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Ilse Gradwohl-Matis, Jakob Pann, Christian A. Schmittinger, Andreas Brunauer, Daniel Dankl, Martin W. Duenser
(Department of Anesthesiology, Perioperative and General Intensive Care Medicine, University Hospital Salzburg and Paracelsus Private Medical University, Salzburg, Austria)
Am J Case Rep 2015; 16:1-3
Miosis occurs following exposure to toxins that decrease the sympathomimetic tone, increase the cholinergic tone, or exert sedative-hypnotic effects, but has not been reported in insulin poisoning.
Case Report: A 64-year- old woman without co-morbidities was found unconscious next to an empty insulin pen. Her Glasgow Coma Scale was 3 with absent reflexes, bilateral reactive miosis, and injection marks across the abdominal wall. The patient was endotracheally intubated, mechanically ventilated, and transferred to this hospital. At admission, the blood glucose level was 34 mg/dL. Glasgow Coma Scale remained at 3, with persistent bilateral reactive miosis. The toxicology screening was negative for ethanol, barbiturates, tricyclic antidepressants, phenothiazines, amphetamines, cannabinoids, salicylates, acetaminophen, and cocaine. Cranial computed tomography with angiography and magnetic resonance imaging (MRI) did not show any structural brain lesions. Intravenous glucose was continued at 6-14 g/h for 3 days. On repeated neurological examinations, the patient remained deeply comatose, with partial loss of cranial nerve function. Bilateral reactive miosis persisted for 4 days. From day 5 on, the patient awoke progressively. At discharge, the patient was fully alert and orientated, without a focal neurological deficit.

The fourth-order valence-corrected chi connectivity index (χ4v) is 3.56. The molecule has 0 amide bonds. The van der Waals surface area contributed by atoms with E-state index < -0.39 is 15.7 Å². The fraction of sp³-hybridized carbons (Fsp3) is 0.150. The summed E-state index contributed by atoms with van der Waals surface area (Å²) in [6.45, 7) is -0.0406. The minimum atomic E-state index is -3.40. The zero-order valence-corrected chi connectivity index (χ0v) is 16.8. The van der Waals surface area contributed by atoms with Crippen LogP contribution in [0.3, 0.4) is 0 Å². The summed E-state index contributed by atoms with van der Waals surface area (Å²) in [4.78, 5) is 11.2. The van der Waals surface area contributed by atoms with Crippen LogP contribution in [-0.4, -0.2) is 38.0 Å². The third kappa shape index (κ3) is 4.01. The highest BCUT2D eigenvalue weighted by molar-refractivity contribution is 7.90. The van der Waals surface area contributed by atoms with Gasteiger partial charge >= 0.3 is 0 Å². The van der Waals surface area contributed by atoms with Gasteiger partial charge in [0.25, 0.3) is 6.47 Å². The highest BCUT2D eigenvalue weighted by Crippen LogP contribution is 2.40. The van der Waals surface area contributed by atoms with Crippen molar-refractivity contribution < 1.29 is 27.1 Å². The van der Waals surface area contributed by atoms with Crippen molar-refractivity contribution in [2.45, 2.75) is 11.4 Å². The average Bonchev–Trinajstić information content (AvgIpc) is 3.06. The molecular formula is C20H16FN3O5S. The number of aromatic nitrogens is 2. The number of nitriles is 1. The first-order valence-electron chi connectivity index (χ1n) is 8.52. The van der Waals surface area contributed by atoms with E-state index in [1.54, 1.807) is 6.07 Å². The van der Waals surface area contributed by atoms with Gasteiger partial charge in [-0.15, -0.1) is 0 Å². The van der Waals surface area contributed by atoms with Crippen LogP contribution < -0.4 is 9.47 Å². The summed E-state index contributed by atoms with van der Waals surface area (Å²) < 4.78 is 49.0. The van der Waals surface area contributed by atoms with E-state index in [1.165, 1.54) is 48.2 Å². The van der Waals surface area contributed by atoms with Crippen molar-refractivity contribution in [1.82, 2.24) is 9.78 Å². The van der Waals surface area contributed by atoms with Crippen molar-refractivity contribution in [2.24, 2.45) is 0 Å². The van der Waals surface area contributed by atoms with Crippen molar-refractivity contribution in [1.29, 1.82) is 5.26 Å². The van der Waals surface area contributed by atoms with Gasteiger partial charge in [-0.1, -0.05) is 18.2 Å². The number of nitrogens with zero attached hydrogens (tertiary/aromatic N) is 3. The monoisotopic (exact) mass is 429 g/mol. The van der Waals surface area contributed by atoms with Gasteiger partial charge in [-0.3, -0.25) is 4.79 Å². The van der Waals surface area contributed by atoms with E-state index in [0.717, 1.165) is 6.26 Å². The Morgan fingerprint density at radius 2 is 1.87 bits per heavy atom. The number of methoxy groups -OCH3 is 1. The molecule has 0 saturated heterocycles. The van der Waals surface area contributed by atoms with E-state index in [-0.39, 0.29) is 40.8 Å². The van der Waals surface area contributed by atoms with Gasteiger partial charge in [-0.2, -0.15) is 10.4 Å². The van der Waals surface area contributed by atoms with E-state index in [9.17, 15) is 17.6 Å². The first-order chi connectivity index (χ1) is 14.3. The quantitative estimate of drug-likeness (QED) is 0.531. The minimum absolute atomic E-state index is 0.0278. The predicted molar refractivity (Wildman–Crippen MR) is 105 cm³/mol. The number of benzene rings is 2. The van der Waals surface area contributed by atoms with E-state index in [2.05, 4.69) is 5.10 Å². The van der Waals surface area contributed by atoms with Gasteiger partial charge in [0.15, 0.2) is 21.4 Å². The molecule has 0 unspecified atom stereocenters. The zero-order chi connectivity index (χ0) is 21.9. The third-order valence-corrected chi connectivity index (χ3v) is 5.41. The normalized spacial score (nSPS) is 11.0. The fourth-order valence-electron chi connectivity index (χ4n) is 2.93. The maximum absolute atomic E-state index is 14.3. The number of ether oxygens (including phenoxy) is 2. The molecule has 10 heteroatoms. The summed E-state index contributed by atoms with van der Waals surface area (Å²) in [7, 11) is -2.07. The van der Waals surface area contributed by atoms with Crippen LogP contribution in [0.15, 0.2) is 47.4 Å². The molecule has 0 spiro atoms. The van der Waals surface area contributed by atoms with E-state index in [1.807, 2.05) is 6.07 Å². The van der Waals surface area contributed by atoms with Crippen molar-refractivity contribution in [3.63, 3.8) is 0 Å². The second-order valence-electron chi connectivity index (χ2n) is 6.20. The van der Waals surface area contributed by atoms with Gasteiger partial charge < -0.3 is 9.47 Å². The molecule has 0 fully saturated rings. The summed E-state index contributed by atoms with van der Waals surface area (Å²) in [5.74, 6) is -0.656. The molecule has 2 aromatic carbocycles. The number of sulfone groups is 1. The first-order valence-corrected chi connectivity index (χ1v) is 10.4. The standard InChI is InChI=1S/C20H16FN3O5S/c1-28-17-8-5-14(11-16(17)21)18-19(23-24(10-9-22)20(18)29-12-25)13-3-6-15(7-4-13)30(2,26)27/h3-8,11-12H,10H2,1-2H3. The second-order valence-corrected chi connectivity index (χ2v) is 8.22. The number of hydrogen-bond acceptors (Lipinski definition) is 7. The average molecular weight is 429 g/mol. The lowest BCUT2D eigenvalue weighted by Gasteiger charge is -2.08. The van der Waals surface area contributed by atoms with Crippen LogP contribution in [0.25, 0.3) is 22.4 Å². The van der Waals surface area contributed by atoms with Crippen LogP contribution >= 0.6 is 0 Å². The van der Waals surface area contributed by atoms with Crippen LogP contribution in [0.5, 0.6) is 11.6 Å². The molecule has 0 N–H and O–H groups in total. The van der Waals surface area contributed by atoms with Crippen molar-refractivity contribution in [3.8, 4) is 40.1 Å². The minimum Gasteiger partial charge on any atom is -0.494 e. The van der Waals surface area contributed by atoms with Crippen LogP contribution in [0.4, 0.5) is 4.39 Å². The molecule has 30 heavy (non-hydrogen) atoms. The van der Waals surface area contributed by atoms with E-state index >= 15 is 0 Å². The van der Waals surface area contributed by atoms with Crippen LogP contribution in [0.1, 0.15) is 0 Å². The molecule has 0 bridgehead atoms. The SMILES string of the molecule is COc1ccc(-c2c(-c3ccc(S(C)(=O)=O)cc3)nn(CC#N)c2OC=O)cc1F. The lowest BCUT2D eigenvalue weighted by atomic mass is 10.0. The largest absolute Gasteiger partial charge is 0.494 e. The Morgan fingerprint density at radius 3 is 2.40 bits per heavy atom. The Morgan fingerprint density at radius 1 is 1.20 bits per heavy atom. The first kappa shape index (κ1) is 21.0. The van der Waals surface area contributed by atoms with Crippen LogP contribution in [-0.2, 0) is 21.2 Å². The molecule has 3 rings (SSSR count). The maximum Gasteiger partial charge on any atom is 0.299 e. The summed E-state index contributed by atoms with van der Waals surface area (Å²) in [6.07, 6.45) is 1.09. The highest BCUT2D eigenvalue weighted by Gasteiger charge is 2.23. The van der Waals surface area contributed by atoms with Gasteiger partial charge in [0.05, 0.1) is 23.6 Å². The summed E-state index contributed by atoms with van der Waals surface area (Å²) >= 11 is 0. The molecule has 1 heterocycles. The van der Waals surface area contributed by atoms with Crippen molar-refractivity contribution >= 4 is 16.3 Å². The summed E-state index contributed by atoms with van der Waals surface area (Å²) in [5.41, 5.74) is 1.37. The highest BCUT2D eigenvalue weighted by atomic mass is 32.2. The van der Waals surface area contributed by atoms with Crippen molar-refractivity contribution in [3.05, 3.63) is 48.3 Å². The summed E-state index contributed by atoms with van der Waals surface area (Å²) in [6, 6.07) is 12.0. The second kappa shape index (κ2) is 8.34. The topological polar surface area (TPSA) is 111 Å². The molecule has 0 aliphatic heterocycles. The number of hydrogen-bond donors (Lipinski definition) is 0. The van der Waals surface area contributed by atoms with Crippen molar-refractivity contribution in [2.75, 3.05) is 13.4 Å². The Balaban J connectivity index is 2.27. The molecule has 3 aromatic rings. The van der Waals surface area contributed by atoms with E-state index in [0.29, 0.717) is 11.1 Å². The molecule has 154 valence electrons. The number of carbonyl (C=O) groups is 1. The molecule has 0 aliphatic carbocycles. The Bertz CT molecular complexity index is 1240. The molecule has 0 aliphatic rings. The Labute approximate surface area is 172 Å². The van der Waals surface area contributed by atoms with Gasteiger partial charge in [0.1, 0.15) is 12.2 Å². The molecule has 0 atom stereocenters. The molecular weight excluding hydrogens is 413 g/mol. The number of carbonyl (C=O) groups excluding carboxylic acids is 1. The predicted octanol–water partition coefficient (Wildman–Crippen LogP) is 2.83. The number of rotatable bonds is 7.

Conclusions: Prolonged bilateral reactive miosis can be a clinical symptom accompanying metabolic encephalopathy in severe insulin poisoning. Functional impairment of the pons due to relative hypoperfusion during hypoglycemia may serve as a reasonable pathophysiologic explanation for this phenomenon.